• Scieszka mixes science and silliness again to great effect.Frank Einstein, kid genius and inventor, is staying with his grandfather while his parents travel to Antarctica. Thatâ€TMs just fine with Frank; he and his sidekick, Watson, have inventing to do, and Grampa Alâ€TMs fix-it shop is the perfect place to do science. Frank is hoping to win the Midville Science Prize because Grampa won when he was a kid…and because the prize money will let Frank save Grampaâ€TMs shop from the bill collectors. Frankâ€TMs attempt to build a SmartBot fails, but overnight, a spark ignites the brain heâ€TMs created for the bot, and the next morning he finds two very different robots in his workshop. Now heâ€TMs got Klink, a smart, self-assembled robot who can learn, and Klank, whoâ€TMs really into hugging. Frank doesnâ€TMt feel right entering Klink and Klank in the contest since they assembled themselves, but together with Watson, the four of them can surely some up with something great. Only evil, rival child genius T. Edison stands in their way, and heâ€TMll stop at nothing. Scieszka launches a six-book series with a likable protagonist and a good supporting cast. Science facts are slipped into the story on nearly every page, and Biggsâ€TM two-color drawings are the C12H22O11 on the cookie.Less wacky (and more instructive) than Scieszkaâ€TMs Spaceheadz series—but just as much fun. (Science fiction/humor. 8-12)(Kirkus Reviews, July 1, 2014)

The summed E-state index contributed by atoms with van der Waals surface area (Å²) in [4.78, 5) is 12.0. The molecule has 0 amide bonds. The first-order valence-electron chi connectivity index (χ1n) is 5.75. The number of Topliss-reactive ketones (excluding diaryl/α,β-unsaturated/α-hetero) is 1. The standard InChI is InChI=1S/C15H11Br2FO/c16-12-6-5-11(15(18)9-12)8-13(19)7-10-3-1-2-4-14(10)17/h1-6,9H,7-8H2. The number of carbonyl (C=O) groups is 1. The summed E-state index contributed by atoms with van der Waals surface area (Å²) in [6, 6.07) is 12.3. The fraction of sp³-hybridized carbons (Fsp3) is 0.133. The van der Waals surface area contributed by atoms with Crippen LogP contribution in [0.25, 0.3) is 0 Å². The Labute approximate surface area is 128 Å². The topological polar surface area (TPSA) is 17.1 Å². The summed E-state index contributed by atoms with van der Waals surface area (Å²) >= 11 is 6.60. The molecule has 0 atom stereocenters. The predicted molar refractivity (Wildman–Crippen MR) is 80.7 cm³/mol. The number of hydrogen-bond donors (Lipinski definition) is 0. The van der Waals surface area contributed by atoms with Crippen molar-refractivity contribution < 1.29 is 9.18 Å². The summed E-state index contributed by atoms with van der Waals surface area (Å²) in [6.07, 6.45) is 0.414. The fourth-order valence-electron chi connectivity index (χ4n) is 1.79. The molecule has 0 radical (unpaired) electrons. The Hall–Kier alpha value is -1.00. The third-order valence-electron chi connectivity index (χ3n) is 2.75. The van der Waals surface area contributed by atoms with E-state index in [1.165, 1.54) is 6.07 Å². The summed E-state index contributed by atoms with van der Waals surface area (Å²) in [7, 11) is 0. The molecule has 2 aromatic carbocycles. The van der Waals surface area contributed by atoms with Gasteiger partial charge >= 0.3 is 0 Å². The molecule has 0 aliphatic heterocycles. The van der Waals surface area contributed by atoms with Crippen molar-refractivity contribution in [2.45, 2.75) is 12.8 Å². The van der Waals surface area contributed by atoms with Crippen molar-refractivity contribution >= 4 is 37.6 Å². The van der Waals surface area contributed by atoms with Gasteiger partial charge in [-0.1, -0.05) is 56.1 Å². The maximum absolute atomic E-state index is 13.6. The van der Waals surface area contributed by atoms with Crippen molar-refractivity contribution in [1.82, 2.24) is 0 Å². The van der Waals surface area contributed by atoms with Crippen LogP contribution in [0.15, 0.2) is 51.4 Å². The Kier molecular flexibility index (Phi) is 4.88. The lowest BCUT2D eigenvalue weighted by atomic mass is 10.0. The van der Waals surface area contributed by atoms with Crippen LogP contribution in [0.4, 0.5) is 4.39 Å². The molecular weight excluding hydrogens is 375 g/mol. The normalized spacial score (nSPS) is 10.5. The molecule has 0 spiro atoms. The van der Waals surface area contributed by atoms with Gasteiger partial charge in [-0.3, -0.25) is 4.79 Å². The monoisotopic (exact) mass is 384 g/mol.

http://library.link/vocab/ext/novelist/bookUI
10351775
Cataloging source
DLC
http://library.link/vocab/creatorName
Scieszka, Jon
Dewey number
[Fic]
Illustrations
illustrations
Index
no index present
Interest level
MG
LC call number
PZ7.S41267
LC item number
Fr 2014
Literary form
fiction
http://library.link/vocab/ext/novelist/minGradeLevel
  • 3
  • 5
Reading level
4.7
http://library.link/vocab/relatedWorkOrContributorName
Biggs, Brian
http://library.link/vocab/resourcePreferred
True
Series statement
Frank Einstein
Series volume
1
Study program name
Accelerated Reader AR
http://library.link/vocab/subjectName
  • Robots
  • Inventors
  • Robots
  • Inventors
  • Humorous stories
  • Science fiction
Target audience
pre adolescent
Label
Frank Einstein and the antimatter motor, Jon Scieszka ; illustrated by Brian Biggs
Instantiates
Publication
Carrier category
volume
Carrier MARC source
rdacarrier
Content category
text
Content type MARC source
rdacontent
Control code
1032800
Dimensions
21 cm.
Extent
179 pages
Isbn
9781419712180
Isbn Type
(hardback)
Lccn
2014011918
Media category
unmediated
Media MARC source
rdamedia
Other physical details
illustrations
System control number
(Sirsi) i9781419712180
Label
Frank Einstein and the antimatter motor, Jon Scieszka ; illustrated by Brian Biggs
Publication
Carrier category
volume
Carrier MARC source
rdacarrier
Content category
text
Content type MARC source
rdacontent
Control code
1032800
Dimensions
21 cm.
Extent
179 pages
Isbn
9781419712180
Isbn Type
(hardback)
Lccn
2014011918
Media category
unmediated
Media MARC source
rdamedia
Other physical details
illustrations
System control number
(Sirsi) i9781419712180